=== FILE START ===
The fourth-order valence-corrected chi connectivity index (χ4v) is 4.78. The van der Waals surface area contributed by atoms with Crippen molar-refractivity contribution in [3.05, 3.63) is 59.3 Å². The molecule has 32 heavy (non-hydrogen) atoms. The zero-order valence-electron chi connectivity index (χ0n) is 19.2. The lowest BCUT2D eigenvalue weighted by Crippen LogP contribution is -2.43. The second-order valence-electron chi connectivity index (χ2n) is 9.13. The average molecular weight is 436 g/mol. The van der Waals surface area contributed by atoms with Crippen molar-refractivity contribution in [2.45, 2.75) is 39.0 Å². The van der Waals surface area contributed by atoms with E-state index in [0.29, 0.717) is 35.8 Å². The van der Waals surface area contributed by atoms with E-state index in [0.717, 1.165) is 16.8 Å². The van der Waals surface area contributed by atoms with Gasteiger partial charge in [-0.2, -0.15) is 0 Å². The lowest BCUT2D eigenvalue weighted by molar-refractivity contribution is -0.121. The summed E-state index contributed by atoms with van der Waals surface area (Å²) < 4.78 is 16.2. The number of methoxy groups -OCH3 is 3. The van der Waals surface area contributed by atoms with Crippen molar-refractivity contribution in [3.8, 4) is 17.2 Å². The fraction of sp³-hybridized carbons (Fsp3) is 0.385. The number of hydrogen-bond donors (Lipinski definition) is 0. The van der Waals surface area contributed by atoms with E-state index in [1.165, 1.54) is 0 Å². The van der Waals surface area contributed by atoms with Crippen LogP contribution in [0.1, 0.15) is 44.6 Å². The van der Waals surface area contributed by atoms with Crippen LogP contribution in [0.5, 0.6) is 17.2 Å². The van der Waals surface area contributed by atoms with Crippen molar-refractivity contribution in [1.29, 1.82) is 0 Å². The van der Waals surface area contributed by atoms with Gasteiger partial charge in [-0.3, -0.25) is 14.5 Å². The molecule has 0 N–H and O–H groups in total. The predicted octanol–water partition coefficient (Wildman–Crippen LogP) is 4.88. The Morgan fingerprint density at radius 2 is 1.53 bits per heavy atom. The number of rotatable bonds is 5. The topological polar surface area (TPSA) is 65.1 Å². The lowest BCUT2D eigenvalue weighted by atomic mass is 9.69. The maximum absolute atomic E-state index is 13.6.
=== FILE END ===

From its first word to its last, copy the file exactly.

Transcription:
The fourth-order valence-corrected chi connectivity index (χ4v) is 4.78. The van der Waals surface area contributed by atoms with Crippen molar-refractivity contribution in [3.05, 3.63) is 59.3 Å². The molecule has 32 heavy (non-hydrogen) atoms. The zero-order valence-electron chi connectivity index (χ0n) is 19.2. The lowest BCUT2D eigenvalue weighted by Crippen LogP contribution is -2.43. The second-order valence-electron chi connectivity index (χ2n) is 9.13. The average molecular weight is 436 g/mol. The van der Waals surface area contributed by atoms with Crippen molar-refractivity contribution in [2.45, 2.75) is 39.0 Å². The van der Waals surface area contributed by atoms with E-state index in [0.29, 0.717) is 35.8 Å². The van der Waals surface area contributed by atoms with E-state index in [0.717, 1.165) is 16.8 Å². The van der Waals surface area contributed by atoms with Gasteiger partial charge in [-0.2, -0.15) is 0 Å². The lowest BCUT2D eigenvalue weighted by molar-refractivity contribution is -0.121. The summed E-state index contributed by atoms with van der Waals surface area (Å²) < 4.78 is 16.2. The number of methoxy groups -OCH3 is 3. The van der Waals surface area contributed by atoms with Crippen molar-refractivity contribution in [3.8, 4) is 17.2 Å². The fraction of sp³-hybridized carbons (Fsp3) is 0.385. The number of hydrogen-bond donors (Lipinski definition) is 0. The van der Waals surface area contributed by atoms with E-state index in [1.165, 1.54) is 0 Å². The van der Waals surface area contributed by atoms with Crippen LogP contribution in [0.1, 0.15) is 44.6 Å². The van der Waals surface area contributed by atoms with Crippen LogP contribution in [0.5, 0.6) is 17.2 Å². The van der Waals surface area contributed by atoms with Crippen molar-refractivity contribution in [1.29, 1.82) is 0 Å². The van der Waals surface area contributed by atoms with Gasteiger partial charge in [-0.3, -0.25) is 14.5 Å². The molecule has 0 N–H and O–H groups in total. The predicted octanol–water partition coefficient (Wildman–Crippen LogP) is 4.88. The Morgan fingerprint density at radius 2 is 1.53 bits per heavy atom. The number of rotatable bonds is 5. The topological polar surface area (TPSA) is 65.1 Å². The lowest BCUT2D eigenvalue weighted by atomic mass is 9.69. The maximum absolute atomic E-state index is 13.6.